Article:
Many children with autism are missing out on routine care such as dental check-ups and haircuts because of their condition, according to experts.
Telethon Kids Institute autism researcher Andrew Whitehouse said there were ordinary aspects of life that most people took for granted but could be highly challenging for children with autism.
Professor Whitehouse is speaking at an Autism West symposium being held in Fremantle tomorrow and Saturday.
Speakers will discuss the latest in research, education, diagnosis, management of challenging behaviour and transitioning to adulthood.
Professor Whitehouse will present findings from a Perth survey of more than 100 families, which looked at how children with autism often struggled to access basic health services such as GP and dental consultations.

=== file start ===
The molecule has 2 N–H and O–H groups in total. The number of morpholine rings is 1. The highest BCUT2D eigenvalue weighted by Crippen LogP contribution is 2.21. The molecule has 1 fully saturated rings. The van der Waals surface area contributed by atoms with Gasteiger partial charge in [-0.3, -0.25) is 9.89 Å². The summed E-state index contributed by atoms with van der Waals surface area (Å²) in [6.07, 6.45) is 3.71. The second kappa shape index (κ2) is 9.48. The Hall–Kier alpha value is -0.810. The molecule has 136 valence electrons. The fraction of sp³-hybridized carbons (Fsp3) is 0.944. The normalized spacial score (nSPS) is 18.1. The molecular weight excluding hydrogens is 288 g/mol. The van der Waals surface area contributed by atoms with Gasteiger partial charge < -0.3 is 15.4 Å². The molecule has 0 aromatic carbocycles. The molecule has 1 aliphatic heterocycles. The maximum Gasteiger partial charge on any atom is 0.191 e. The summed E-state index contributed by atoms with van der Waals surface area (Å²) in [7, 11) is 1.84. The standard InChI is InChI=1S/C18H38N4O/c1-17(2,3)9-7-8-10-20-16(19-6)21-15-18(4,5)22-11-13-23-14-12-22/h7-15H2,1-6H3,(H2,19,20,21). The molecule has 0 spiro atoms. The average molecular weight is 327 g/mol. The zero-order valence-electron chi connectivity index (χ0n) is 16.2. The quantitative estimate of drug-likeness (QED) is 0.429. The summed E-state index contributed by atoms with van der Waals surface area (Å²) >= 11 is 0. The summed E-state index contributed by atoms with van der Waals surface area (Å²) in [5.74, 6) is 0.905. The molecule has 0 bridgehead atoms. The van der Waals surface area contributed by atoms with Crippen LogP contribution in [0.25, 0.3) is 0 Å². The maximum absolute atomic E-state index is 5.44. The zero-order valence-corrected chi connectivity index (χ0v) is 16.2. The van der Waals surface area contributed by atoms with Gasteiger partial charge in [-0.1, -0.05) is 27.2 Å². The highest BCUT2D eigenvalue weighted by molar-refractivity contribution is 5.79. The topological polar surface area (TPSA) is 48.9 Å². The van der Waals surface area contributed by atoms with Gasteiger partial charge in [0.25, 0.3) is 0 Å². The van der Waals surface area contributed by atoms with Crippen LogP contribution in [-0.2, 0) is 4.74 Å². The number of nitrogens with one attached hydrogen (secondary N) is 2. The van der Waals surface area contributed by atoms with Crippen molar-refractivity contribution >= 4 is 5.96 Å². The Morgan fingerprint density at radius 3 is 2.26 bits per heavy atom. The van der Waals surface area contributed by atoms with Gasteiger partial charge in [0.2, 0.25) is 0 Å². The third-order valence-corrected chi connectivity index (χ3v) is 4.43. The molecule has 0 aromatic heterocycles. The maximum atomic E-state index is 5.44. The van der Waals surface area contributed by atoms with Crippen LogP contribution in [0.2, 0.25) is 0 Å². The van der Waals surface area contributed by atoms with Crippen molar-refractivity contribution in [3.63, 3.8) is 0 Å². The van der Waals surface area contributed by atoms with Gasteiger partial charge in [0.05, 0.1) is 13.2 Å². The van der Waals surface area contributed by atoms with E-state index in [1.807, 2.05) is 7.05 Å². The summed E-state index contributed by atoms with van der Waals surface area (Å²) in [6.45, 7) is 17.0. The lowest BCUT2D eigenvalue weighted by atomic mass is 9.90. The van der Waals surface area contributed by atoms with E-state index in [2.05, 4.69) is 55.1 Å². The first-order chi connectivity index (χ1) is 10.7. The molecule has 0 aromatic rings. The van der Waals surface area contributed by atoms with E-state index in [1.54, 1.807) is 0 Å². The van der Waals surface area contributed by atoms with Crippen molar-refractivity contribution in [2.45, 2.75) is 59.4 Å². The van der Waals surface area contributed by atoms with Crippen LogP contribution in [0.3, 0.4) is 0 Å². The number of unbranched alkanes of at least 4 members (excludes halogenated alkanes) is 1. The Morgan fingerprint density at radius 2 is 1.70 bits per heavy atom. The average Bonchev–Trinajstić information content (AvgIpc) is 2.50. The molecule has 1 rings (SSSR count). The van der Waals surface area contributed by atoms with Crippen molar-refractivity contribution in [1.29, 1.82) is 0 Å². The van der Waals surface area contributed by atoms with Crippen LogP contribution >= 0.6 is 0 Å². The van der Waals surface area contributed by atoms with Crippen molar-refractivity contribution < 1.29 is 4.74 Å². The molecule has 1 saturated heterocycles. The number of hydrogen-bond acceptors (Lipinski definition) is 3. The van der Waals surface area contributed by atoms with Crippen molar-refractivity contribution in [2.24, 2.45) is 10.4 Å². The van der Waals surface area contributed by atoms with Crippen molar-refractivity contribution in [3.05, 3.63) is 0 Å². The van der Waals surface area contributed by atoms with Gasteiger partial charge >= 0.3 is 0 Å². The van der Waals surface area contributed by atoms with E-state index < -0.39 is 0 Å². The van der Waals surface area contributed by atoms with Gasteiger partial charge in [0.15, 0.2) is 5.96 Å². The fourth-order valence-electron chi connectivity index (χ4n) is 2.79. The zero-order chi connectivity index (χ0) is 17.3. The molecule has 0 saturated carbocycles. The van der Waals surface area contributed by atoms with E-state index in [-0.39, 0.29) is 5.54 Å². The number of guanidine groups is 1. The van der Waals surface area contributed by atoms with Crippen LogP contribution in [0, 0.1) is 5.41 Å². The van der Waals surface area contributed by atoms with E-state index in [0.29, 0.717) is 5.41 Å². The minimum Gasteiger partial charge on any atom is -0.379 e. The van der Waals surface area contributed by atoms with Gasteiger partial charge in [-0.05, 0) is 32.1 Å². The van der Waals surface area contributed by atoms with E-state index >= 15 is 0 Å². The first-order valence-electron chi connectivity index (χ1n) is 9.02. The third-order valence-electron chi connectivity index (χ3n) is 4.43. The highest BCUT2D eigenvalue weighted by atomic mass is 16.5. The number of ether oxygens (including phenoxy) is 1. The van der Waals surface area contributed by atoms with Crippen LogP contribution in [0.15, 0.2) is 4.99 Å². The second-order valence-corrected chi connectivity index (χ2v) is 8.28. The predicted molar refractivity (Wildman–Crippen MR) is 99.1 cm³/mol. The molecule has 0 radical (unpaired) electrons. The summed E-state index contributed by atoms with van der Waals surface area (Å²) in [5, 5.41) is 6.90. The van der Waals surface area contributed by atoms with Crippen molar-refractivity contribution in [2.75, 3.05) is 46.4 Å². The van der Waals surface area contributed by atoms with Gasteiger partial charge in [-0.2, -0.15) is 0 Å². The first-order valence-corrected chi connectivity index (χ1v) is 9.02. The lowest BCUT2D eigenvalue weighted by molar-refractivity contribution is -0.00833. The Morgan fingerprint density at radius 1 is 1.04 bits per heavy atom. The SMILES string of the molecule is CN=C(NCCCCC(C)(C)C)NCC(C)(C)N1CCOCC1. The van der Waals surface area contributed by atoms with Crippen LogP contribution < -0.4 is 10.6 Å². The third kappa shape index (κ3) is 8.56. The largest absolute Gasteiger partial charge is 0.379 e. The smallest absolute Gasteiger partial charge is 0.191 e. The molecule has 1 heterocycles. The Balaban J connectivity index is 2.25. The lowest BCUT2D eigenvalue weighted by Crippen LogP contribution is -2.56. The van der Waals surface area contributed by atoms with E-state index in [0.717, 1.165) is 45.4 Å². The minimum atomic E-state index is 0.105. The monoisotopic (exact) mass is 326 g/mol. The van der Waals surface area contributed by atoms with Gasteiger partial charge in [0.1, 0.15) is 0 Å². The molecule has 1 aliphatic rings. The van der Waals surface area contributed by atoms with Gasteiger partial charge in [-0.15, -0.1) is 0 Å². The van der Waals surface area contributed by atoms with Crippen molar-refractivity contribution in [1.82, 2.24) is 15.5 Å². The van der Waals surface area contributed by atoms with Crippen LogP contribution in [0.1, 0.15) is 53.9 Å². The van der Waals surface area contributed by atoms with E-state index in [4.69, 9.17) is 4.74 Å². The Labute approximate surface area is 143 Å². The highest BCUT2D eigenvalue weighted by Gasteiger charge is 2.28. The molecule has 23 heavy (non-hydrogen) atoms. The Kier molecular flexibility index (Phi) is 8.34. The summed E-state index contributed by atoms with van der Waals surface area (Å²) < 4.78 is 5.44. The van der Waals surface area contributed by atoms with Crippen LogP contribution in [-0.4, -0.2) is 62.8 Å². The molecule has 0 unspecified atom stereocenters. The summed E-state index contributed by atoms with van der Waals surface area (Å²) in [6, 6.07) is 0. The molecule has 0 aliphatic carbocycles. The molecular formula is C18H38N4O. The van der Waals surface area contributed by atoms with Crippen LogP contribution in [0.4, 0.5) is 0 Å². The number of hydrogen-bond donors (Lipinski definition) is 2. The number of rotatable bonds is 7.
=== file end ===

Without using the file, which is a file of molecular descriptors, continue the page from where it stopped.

The study found that 20 per cent of children with autism attending a dentist had to have a general anaesthetic because it was too distressing if they were conscious.
“Through no fault of theirs, dentists often don’t have the necessary skills to deal with kids with autism, but that’s a really big thing if your child has to have a GA for a routine dental appointment,” he said.
“We also found that going to the hairdresser can be a nightmare.”
Professor Whitehouse said the institute was considering developing an app that could show the sights and sounds of places such as dental surgeries to try to better prepare children about what to expect.
It could also help dentists and hairdressers understand the challenges faced by children with autism as well as those with intellectual and physical disabilities such as cerebral palsy.